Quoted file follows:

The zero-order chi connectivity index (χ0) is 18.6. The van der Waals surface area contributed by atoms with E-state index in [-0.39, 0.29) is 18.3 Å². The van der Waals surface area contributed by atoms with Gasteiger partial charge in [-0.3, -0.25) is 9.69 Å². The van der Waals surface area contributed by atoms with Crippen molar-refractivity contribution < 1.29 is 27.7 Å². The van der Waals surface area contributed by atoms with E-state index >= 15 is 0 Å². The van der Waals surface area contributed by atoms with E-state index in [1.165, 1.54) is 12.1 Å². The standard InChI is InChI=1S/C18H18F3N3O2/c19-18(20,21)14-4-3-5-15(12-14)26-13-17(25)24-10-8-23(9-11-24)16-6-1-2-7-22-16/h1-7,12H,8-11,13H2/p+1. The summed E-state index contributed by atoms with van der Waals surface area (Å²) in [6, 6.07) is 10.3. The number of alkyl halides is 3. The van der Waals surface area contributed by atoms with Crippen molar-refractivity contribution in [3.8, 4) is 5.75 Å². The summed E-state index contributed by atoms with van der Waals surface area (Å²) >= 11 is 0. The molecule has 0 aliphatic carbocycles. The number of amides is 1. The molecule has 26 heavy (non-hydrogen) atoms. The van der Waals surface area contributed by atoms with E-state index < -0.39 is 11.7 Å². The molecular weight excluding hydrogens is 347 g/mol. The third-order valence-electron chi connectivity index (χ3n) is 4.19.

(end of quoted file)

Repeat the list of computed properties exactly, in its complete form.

The zero-order chi connectivity index (χ0) is 18.6. The van der Waals surface area contributed by atoms with E-state index in [-0.39, 0.29) is 18.3 Å². The van der Waals surface area contributed by atoms with Gasteiger partial charge in [-0.3, -0.25) is 9.69 Å². The van der Waals surface area contributed by atoms with Crippen molar-refractivity contribution < 1.29 is 27.7 Å². The van der Waals surface area contributed by atoms with E-state index >= 15 is 0 Å². The van der Waals surface area contributed by atoms with E-state index in [1.165, 1.54) is 12.1 Å². The standard InChI is InChI=1S/C18H18F3N3O2/c19-18(20,21)14-4-3-5-15(12-14)26-13-17(25)24-10-8-23(9-11-24)16-6-1-2-7-22-16/h1-7,12H,8-11,13H2/p+1. The summed E-state index contributed by atoms with van der Waals surface area (Å²) in [6, 6.07) is 10.3. The number of alkyl halides is 3. The van der Waals surface area contributed by atoms with Crippen molar-refractivity contribution in [3.8, 4) is 5.75 Å². The summed E-state index contributed by atoms with van der Waals surface area (Å²) >= 11 is 0. The molecule has 0 aliphatic carbocycles. The number of amides is 1. The molecule has 26 heavy (non-hydrogen) atoms. The van der Waals surface area contributed by atoms with E-state index < -0.39 is 11.7 Å². The molecular weight excluding hydrogens is 347 g/mol. The third-order valence-electron chi connectivity index (χ3n) is 4.19.